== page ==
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The FLOSS font scene is still too young to have evolved common licensing conventions. As a result packaging fonts will often require more legal work than packaging your average FLOSS app. Before you continue, check our [[Legal_considerations_for_fonts| legal page]].
The FLOSS font scene is still too young to have evolved common licensing conventions. As a result packaging fonts will often require more legal work than packaging your average FLOSS app. Before you continue, check our [[Legal_considerations_for_fonts| legal page]].
{{Admon/note|What is a font family?|{{:Fonts spec template notes/font-family}}}}
{{Admon/note|What is a font family?|{{:Fonts spec template notes/font-family}}}}

Revision as of 21:06, 20 January 2009

A page of the Fonts Special Interest Group


Legal considerations

The FLOSS font scene is still too young to have evolved common licensing conventions. As a result packaging fonts will often require more legal work than packaging your average FLOSS app. Before you continue, check our legal page.

What is a font family?
  • A font family corresponds to one entry in GUI font lists. For example, DejaVu Sans, DejaVu Serif and DejaVu Sans Mono are three different font families.
  • A font family is subdivided in faces or styles. DejaVu Sans Normal, DejaVu Sans Bold, DejaVu Sans Condensed Italic are three faces of the DejaVu Sans font family.
  • A font-metadata aware tool such as gnome-font-viewer[1] or fontforge[2] can be used to check the font family name and the font face/style declared by a font file.

Package layout for fonts

  1. Fonts released upstream in separate archives MUST be packaged in separate source packages (src.rpm), unless they belong to the same font family.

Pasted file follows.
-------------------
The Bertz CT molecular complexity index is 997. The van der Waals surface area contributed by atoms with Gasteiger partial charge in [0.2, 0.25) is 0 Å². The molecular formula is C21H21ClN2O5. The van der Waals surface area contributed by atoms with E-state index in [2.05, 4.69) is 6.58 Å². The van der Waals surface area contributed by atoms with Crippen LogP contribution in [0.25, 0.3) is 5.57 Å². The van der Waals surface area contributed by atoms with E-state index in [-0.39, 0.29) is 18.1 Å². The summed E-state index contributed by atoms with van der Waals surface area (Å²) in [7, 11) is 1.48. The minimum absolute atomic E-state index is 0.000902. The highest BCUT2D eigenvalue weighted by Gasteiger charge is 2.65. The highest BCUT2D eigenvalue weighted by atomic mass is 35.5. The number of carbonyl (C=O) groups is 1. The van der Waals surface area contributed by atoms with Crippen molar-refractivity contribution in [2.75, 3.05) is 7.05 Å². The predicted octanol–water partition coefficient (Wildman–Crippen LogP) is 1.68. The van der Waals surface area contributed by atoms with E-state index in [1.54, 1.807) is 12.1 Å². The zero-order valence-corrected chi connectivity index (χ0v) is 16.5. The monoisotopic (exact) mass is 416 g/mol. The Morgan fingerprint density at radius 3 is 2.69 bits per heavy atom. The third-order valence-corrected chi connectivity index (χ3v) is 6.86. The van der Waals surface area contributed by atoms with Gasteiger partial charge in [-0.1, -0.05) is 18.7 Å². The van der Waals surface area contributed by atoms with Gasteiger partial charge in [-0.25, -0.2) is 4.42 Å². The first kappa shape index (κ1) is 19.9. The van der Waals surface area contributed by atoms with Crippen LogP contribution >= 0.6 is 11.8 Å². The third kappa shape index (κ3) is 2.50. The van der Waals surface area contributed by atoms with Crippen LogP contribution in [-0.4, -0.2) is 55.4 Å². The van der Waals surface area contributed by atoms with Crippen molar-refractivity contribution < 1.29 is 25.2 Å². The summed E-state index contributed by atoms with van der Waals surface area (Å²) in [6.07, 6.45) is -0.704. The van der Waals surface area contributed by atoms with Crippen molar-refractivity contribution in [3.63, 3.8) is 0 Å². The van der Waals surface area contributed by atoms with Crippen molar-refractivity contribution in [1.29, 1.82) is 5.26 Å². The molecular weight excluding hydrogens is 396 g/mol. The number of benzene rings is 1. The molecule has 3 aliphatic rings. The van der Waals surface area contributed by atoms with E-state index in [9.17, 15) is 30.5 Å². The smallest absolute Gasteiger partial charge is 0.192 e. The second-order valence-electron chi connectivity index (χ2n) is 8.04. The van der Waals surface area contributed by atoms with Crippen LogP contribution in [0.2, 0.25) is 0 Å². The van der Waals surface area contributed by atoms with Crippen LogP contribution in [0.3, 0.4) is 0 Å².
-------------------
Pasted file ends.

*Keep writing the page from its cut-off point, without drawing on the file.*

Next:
2. Packagers SHOULD ask upstream to release each font family in a separate versioned archive, when it bundles in a common release archive:
    1. fonts with other material such as application code, or
    2. different font families.
    • As an exception, when a project is the upstream of several font families, which are all licensed the same way, and released on the same date, with the same version, the use of a common release archive is tolerated.
  3. Packagers MUST package each font family in a separate (noarch.rpm) (sub)package, notwithstanding on how they applied the previous source package (src.rpm) rules. The only admitted exceptions are:
    1. source packages that only include one font family and no other code or content (font documentation excepted), in which case a simple package is fine,
    2. font families which are designed to extend other font families with larger Unicode coverage (for example Arial Unicode, Droid Sans Fallback), in which case grouping the font family and its extension in a single (sub)package is acceptable.
      • such cases should be notified to the fontconfig maintainer and the Fedora fonts list, so the font family split can be eventually hidden from users.
    3. fonts that use a format that bundles different font families in a single file.
  4. On the other hand, the different faces of a font family MUST be packaged together in a common (noarch.rpm) (sub)package, and not spread over different (sub)packages[3].


Fedora font packages are named [foundryname-]projectname[-fontfamilyname]-fonts, in lowercase.


  1. For Fedora purposes a “foundry” is an entity that publishes a set of fonts with consistent font QA rules. Thus a generic hosting service such as Sourceforge is not a foundry, but the Open Font Library is.
  2. It is good practice to contract foundryname- in a short prefix.
  3. The foundryname- prefix can optionally be skipped:
    • for entities that never released more than one font family, or
    • when the font project and the publishing entity are one and the same.
  4. If projectname or foundryname are repeated in fontfamilyname, they can be dropped from fontfamilyname.